As deadline approaches to renew the farm bill, Iowans waiting on funding for state conservation efforts

With a Sept. 30 deadline for the farm bill closing in, senators try to merge two version of the agriculture-spending package.


Joseph Cress

Sen. Joni Ernst, R-Iowa, speaks during a town hall meeting in Sinclair Auditorium in Cedar Rapids on the Coe College campus on Friday, March 17, 2017.

Julia Shanahan, Politics Reporter

In 2017, Iowa farmers received more than $3 million in assistance from a conservation program that could potentially be repealed as Congress works to renew a five-year budget that provides funding assistance and development for the agricultural sector.

The current version of what is commonly known as the farm bill is set to expire on Sept. 30.

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The Senate and the House have both passed separate pieces of legislation, but Congress must merge the two and pass a unified document to renew funding.

The biggest sticking points are in the House version of the new bill including proposals to cut funding from the Conservation Stewardship Program and implement work requirements for recipients of Supplemental Nutrition Assistance Program, formerly known as food stamps.

The House approved a version of this bill that aims to repeal the Conservation Stewardship Program, which provides financial and technical help to farmers to enhance and conserve soil, water, air, and other natural resources on their land.

In 2017, Iowa received $3.7 million in farming assistance from the Conservation Stewardship Program. Farmers receive money based on the number of acres of land they have and how resource concerns can be addressed.

Sen. Joni Ernst, R-Iowa, was named to the committee tasked with merging the two versions of the bills. In a prepared statement in September, Ernst called the passage of the bill a “must-do” and a “must-pass.”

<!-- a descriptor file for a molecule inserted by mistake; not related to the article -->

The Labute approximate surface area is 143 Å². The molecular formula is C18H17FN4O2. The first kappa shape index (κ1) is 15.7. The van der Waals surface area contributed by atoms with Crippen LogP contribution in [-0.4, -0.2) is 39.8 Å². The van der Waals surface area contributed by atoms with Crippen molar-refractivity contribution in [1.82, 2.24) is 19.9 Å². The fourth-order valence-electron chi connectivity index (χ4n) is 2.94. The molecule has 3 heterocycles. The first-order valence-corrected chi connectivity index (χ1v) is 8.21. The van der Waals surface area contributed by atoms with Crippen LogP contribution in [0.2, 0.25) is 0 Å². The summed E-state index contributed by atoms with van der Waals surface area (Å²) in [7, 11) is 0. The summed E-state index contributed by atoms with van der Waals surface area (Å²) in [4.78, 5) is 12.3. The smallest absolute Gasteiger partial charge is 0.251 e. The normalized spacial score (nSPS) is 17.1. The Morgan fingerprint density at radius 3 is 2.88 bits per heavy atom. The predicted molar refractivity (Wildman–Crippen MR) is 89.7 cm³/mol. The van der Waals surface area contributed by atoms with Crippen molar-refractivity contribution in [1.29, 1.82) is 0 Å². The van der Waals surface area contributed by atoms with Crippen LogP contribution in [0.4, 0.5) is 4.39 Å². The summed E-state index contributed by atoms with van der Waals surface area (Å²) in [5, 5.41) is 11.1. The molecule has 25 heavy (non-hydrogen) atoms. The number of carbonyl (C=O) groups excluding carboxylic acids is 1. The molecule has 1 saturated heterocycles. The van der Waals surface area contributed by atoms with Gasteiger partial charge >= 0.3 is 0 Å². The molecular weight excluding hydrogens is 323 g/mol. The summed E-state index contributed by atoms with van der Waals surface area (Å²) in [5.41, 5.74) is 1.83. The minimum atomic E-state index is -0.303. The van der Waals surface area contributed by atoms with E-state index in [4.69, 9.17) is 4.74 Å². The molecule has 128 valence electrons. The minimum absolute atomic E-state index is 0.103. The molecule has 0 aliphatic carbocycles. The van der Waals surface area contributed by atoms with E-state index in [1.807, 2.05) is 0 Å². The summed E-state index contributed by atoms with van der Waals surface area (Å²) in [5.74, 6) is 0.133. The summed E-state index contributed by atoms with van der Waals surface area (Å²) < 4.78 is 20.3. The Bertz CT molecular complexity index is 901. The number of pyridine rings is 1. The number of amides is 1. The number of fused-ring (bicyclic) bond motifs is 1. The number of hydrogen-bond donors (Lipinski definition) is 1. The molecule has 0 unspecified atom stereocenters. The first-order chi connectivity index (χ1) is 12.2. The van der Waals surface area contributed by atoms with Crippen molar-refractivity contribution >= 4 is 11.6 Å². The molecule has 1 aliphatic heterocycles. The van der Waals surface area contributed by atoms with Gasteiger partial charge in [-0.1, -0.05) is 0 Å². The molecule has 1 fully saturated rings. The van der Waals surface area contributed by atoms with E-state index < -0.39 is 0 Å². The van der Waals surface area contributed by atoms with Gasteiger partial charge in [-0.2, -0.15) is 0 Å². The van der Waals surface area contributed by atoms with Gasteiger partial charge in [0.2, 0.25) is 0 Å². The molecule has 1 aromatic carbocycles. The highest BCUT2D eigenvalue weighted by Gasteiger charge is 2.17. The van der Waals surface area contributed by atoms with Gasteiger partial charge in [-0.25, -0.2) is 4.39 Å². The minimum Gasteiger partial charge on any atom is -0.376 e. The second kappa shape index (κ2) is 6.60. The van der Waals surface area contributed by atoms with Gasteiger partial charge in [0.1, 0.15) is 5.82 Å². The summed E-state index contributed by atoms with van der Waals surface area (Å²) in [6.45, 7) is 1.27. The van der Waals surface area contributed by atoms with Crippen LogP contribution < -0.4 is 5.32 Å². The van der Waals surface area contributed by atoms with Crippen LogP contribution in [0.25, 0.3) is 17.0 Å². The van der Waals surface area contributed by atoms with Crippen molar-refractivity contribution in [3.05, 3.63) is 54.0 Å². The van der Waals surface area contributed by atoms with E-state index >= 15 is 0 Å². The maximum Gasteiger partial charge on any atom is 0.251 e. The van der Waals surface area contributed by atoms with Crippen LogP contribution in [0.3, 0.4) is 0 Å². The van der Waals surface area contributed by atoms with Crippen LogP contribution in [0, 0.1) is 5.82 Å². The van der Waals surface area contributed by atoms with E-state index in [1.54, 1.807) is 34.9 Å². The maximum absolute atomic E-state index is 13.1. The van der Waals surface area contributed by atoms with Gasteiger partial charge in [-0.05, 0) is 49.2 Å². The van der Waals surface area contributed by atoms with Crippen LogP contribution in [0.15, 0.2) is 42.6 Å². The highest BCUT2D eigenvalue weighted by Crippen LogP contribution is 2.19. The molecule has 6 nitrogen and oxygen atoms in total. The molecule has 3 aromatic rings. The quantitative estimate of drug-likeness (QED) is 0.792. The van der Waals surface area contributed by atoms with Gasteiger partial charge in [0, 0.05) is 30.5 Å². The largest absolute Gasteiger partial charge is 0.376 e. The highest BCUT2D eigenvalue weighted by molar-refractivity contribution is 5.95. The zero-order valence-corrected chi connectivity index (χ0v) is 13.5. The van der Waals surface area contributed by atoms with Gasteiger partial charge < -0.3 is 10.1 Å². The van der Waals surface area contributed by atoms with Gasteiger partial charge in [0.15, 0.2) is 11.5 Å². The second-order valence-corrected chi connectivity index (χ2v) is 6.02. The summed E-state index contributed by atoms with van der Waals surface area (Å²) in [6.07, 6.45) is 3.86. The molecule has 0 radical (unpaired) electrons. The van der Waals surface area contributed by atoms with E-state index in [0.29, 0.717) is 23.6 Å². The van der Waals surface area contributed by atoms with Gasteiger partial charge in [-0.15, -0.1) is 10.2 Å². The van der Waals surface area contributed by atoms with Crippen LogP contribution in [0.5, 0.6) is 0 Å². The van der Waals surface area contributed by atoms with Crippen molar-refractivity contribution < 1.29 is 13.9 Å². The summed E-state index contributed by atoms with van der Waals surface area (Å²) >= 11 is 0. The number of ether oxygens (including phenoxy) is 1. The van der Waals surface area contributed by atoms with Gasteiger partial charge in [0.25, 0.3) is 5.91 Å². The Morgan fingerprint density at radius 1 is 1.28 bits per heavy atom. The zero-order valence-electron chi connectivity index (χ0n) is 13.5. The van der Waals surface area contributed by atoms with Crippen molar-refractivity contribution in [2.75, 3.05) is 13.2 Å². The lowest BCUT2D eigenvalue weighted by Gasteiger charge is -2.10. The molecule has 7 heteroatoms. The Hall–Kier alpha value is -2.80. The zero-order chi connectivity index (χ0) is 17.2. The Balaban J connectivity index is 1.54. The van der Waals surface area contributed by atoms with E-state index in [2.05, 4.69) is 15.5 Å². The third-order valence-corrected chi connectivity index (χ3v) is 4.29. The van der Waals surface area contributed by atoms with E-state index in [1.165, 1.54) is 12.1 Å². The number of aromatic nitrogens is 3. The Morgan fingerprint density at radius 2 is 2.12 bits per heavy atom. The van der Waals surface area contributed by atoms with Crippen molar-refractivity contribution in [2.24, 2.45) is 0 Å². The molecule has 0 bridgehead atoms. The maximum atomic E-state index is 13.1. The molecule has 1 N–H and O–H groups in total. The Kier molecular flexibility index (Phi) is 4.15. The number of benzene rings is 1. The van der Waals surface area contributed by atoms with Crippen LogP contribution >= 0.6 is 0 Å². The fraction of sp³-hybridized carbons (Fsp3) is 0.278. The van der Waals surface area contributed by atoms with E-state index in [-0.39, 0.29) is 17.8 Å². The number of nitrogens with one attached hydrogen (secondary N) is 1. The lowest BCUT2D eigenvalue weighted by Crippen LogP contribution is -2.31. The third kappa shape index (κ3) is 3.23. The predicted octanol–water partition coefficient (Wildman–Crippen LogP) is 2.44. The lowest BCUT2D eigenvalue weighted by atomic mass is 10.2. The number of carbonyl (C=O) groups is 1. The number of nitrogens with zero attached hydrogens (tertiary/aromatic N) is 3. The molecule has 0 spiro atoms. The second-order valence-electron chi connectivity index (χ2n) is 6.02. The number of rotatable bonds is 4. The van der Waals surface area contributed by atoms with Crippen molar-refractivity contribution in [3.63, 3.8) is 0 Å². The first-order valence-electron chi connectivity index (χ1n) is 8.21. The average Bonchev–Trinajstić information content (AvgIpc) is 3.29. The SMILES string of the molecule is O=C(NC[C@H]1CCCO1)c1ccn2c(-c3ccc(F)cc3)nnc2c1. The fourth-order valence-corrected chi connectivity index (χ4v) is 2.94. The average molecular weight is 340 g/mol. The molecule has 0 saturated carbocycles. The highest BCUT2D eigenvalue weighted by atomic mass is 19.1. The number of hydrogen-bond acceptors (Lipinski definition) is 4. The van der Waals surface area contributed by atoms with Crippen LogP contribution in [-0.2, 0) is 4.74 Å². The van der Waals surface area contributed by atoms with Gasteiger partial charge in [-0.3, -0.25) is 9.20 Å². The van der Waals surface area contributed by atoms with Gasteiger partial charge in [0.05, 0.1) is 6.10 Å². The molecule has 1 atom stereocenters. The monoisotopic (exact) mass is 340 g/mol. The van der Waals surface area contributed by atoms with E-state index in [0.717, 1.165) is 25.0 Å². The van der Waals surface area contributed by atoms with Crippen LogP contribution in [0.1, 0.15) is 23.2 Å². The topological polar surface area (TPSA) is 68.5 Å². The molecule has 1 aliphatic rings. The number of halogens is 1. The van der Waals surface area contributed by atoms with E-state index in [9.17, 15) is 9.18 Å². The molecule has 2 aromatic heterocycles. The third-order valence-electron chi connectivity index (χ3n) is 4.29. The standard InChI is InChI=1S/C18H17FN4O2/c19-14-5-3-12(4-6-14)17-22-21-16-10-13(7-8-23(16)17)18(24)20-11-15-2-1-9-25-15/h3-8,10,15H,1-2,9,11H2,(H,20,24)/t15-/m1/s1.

Ernst’s office did not respond to emails or calls from The Daily Iowan by the time of publication.

Top ranking Democrats told Politico that agriculture lawmakers admit that the farm bill may not be completed until after the Nov. 6 midterm elections.

Some Iowa farmers and Iowa politicians in rural counties await the decision on conservation funding.

Sen. Rich Taylor, D-Mount Pleasant, a member of the state Agriculture Committee, said repealing the Conservation Stewardship Program is the opposite of what policymakers are trying to do in Iowa to protect conservation efforts.

Iowa implemented the Nutrient Reduction Strategy that encourages farmers to use more sustainable farming practices, such as planting cover crops, but it does not require farmers to do so.

“Rather than regulate, we need to work with farmers and the EPA to actually help fix the problem,” Taylor said. “Right now, we are working against each other.”

Taylor said it is a common misconception for people to think the EPA is an enforcement agency. Lawmakers need to come together with the Agriculture Department to help fix the problem, Taylor said.

Conservation programs face the largest cutbacks on the House bill, with a potential $5 billion decrease over time for working lands programs, according to Politico.

Brett Barker, the Republican chair in Story County, said his county, and the city of Nevada specifically, have faced a lot of challenges regarding water conservation.

“That’s the primary hurdle we have for development,” he said.

Barker said that he has been working with Ernst to help his county move forward in water-conservation efforts.

The House bill also outlines work requirements in order to qualify for SNAP, supported by President Trump. Taylor said the requirements would add another layer of bureaucracy to judge how much someone is capable of working.

Taylor also said that by implementing work requirements, the government would spend money to fix an issue that does not exist.

“There would need to be investigators to study cases in question — whether someone really needs food stamps,” Taylor said. “How could [the federal government] possibly afford that kind of oversight?”

SNAP helps assist an average of 40 million Americans and typically accounts for a large portion of the farm-bill budget. In Iowa, 339,878 people were getting some kind of SNAP benefits in June 2018.

Larry Hodgden, the vice chair of the Cedar County Democrats and a part-time farmer, said he believed if SNAP benefits are going to be cut, the minimum wage should be raised so that people who are working are able to make a livable amount.

“Take a look at what the cost for childcare — by the time you pay childcare, you have to be working well over minimum wage to support yourself,” Hodgden said.